Transaction Mix & its Effect on Profits
After several years of determining and using differential costs of transactions, the averages for all transactions are listed in the other chart on this page. In the exhibit, the transaction type is listed in the far left column followed by its sales as a percentage of total sales and transaction profits as a percentage of all transaction profits. (Note: transaction profits are gross margins less transaction costs. Transaction costs are step-costs as applied to transactions, and average 75 percent of operating expenses.) Stock original orders and directs account for the majority of the transaction profits for the distributor. Other transactions, in aggregate, detract from operating profit. For instance, non-stock transactions average 15 percent of sales but cost the firm 25 percent of the transaction profits of the firm.
It's important to note that not all non-stock, will call, and backorders are negative profit producers. Some of these transactions produce positive profits but, when aggregated, they are typically negative profit producers. Hence, at the transaction level, these are opportunities for profit improvement.
The problems and opportunities with the various transaction types are listed below:
These transactions are simply too small in size to produce a positive profit. For instance, if it costs $25 to process a will-call transaction, any transaction producing less than this in margin dollars yields a negative profit. The implications for wholesalers are to raise prices on will-call sales and enforce minimum order quantities.
These transactions are expensive to handle. The use of specialized vendors, specialized products and their varying policies and procedures is costly. We also find that many wholesalers have no minimums for non-stock transactions and inbound freight is often not captured and passed on to the customer. Also, non-stock transactions are price sensitive to revenue size of the transaction. In essence, smaller non-stock transactions should receive higher prices than most comparably sized other transaction types.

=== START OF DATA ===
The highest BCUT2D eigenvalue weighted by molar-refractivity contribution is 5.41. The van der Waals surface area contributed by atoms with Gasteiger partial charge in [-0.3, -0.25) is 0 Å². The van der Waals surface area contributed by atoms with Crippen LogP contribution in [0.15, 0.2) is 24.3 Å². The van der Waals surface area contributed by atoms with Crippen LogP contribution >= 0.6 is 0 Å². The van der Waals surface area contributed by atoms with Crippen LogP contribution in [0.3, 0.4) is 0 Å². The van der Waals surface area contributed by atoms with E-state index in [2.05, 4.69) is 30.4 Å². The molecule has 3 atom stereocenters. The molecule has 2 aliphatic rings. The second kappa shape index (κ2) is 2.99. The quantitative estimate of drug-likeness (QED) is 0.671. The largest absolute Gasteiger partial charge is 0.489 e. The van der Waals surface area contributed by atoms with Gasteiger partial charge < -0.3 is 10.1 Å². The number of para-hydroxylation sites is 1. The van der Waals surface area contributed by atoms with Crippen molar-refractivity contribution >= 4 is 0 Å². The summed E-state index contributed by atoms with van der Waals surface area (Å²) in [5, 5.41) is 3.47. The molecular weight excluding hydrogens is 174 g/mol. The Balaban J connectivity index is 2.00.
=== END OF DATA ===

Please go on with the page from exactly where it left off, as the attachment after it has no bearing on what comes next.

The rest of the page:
These transactions are often small and costly to deliver relative to their size. Most wholesalers would be well advised to not honor backorders except in special instances. Backorders should, where possible, be lumped with other stock deliveries to make their shipping cost lower.
The preceding suggestions are generalized and we suggest each firm conduct proprietary differential costing exercises to understand the transaction profits and issues unique to their business.
In the next installment, we'll review the Theory of Transaction Profitability and how to use it to increase the operating profit of the firm. Until then, consider conducting a differential costing exercise and using the information to improve your company's operating profits.
Scott Benfield is a consultant for distributors and manufacturers in the areas of growth strategy, channel decisions, marketing, sales and operations. He can be reached at (630) 428-9311 or email@example.com. His company, Benfield Consulting, is located in Chicago and the site is www.benfieldconsulting.com.
|Operation or Function|
|Transaction Type||Purchase||Pay Vendor||Receive||Put Away||Order Writing Inside Sales||Outside Sales||Shipping||Invoicing||Extend Credit Collections||Warranty/Returns|
|Transaction Type||Sales Percent of Total Sales||Transaction Profits as Percent of Total Transaction Profits|
|Directs (drop shipments||10%||69%|
|Will call (counter)||5%||-10%|